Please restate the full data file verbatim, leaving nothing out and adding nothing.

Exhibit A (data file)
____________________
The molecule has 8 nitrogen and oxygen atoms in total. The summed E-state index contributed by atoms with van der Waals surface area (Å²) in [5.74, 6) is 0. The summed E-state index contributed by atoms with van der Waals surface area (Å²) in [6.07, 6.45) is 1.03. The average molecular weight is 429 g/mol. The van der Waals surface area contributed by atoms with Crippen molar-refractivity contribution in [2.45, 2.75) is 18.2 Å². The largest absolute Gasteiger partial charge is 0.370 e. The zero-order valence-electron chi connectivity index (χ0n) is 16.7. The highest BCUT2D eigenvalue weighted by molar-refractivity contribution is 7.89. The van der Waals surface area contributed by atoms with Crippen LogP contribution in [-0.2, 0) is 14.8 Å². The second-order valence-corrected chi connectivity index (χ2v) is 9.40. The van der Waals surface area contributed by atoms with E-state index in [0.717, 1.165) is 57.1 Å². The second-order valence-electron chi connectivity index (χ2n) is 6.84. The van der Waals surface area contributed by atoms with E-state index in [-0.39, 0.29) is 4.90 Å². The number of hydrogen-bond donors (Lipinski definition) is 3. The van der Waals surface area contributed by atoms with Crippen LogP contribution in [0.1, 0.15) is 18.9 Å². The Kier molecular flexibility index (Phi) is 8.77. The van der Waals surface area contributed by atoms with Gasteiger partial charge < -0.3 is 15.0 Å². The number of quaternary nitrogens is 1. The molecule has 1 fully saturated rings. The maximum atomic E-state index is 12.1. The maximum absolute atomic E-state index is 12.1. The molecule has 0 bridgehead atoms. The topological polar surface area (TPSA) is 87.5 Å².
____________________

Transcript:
The molecule has 8 nitrogen and oxygen atoms in total. The summed E-state index contributed by atoms with van der Waals surface area (Å²) in [5.74, 6) is 0. The summed E-state index contributed by atoms with van der Waals surface area (Å²) in [6.07, 6.45) is 1.03. The average molecular weight is 429 g/mol. The van der Waals surface area contributed by atoms with Crippen molar-refractivity contribution in [2.45, 2.75) is 18.2 Å². The largest absolute Gasteiger partial charge is 0.370 e. The zero-order valence-electron chi connectivity index (χ0n) is 16.7. The highest BCUT2D eigenvalue weighted by molar-refractivity contribution is 7.89. The van der Waals surface area contributed by atoms with Crippen LogP contribution in [-0.2, 0) is 14.8 Å². The second-order valence-corrected chi connectivity index (χ2v) is 9.40. The van der Waals surface area contributed by atoms with E-state index in [0.717, 1.165) is 57.1 Å². The second-order valence-electron chi connectivity index (χ2n) is 6.84. The van der Waals surface area contributed by atoms with E-state index in [-0.39, 0.29) is 4.90 Å². The number of hydrogen-bond donors (Lipinski definition) is 3. The van der Waals surface area contributed by atoms with Crippen LogP contribution in [0.1, 0.15) is 18.9 Å². The Kier molecular flexibility index (Phi) is 8.77. The van der Waals surface area contributed by atoms with Gasteiger partial charge < -0.3 is 15.0 Å². The number of quaternary nitrogens is 1. The molecule has 1 fully saturated rings. The maximum atomic E-state index is 12.1. The maximum absolute atomic E-state index is 12.1. The molecule has 0 bridgehead atoms. The topological polar surface area (TPSA) is 87.5 Å².